Rubio called for more high-skilled workers to legally enter and remain in the country, expand guest-worker permits for lower-skilled laborers such as farm workers and streamline the process.
Rubio also wants to legalize the status of many of the estimated 12 million undocumented immigrants. He said they’d have to pay fines, back taxes and prove they’re not criminals. In return, they’d be given what’s known as "non-resident legal status." Then after a number of a number of to-be-determined years, they’d have an opportunity to apply for permanent residency and receive a green card.
Rubio says he wants young people who are illegally in this country to be given a pathway to residency if they go to school and or the military. Former vice presidential candidate Rep. Paul Ryan, of Wisconsin, has endorsed Rubio’s plan.
In contrast, President Obama has backed the DREAM Act, which would put these citizens on a pathway to citizenship. Obama also wants many other illegal immigrants to be given a shot at citizenship, not just residency.
“I think whatever process we have needs to make sure border security is strong, needs to deal with employers effectively, needs to provide a pathway for the undocumented here, needs to deal with the Dream Act kids. And I think that’s something that we can get done,” Obama said at a White House press conference Monday.
Bush, who plans to publish a book on immigration this spring, at another point said Republicans need to “stop acting stupid” regarding immigration, in part because it cost the party votes.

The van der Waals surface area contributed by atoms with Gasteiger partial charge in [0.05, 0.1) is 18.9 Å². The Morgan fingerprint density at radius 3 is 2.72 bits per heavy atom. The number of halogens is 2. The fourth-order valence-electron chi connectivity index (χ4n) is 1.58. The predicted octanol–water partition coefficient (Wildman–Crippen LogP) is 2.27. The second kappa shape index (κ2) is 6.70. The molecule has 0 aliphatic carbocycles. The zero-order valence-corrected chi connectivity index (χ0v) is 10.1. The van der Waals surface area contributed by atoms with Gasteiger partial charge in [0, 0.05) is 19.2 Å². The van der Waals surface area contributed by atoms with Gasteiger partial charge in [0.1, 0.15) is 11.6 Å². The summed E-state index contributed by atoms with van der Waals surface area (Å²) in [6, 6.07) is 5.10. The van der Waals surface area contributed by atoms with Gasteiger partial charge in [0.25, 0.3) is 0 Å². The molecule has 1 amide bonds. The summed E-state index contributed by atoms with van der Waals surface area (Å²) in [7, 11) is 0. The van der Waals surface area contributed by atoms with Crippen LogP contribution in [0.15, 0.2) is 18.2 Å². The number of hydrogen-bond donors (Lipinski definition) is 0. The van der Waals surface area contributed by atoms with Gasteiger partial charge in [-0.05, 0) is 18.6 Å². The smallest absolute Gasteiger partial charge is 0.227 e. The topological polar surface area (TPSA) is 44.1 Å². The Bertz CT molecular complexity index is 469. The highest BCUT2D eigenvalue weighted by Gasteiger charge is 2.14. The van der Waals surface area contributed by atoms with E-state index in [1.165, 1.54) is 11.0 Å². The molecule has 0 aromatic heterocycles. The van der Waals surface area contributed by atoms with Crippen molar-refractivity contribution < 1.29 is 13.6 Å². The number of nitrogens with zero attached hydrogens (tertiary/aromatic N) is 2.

Bush’s admonitions were ignored. Obama went on to win the Hispanic vote 60 percent to Mitt Romney’s 39 percent in Florida, an outsized margin that helped the president overcome disproportionate non-Hispanic white support for the Republican candidate. Nationwide, Obama’s margin was even bigger. Some Republicans began to worry that the party couldn’t afford a repeat as the Hispanic population grows in size and influence.
In Monday’s Doral meeting, more than 20 immigration-reform advocates asked their Republican congressional leaders to push for the DREAM Act.
A few expressed concern with the focus on border security, noting that deportations have been at record highs — as has immigration-enforcement spending — under Obama while the number of illegal immigrants coming into the country has decreased. Yet Republicans are pushing for even more immigration enforcement.
Estefania Pugliese, a 19-year-old graduate of Ronald Reagan Senior High School in Doral, said she wants Congress to do something not just for her but for her parents, Venezuelan nationals whose political asylum case has dragged on for years.
“I have been a very blessed DREAMer,” she said. “But I fear my parents being deported.”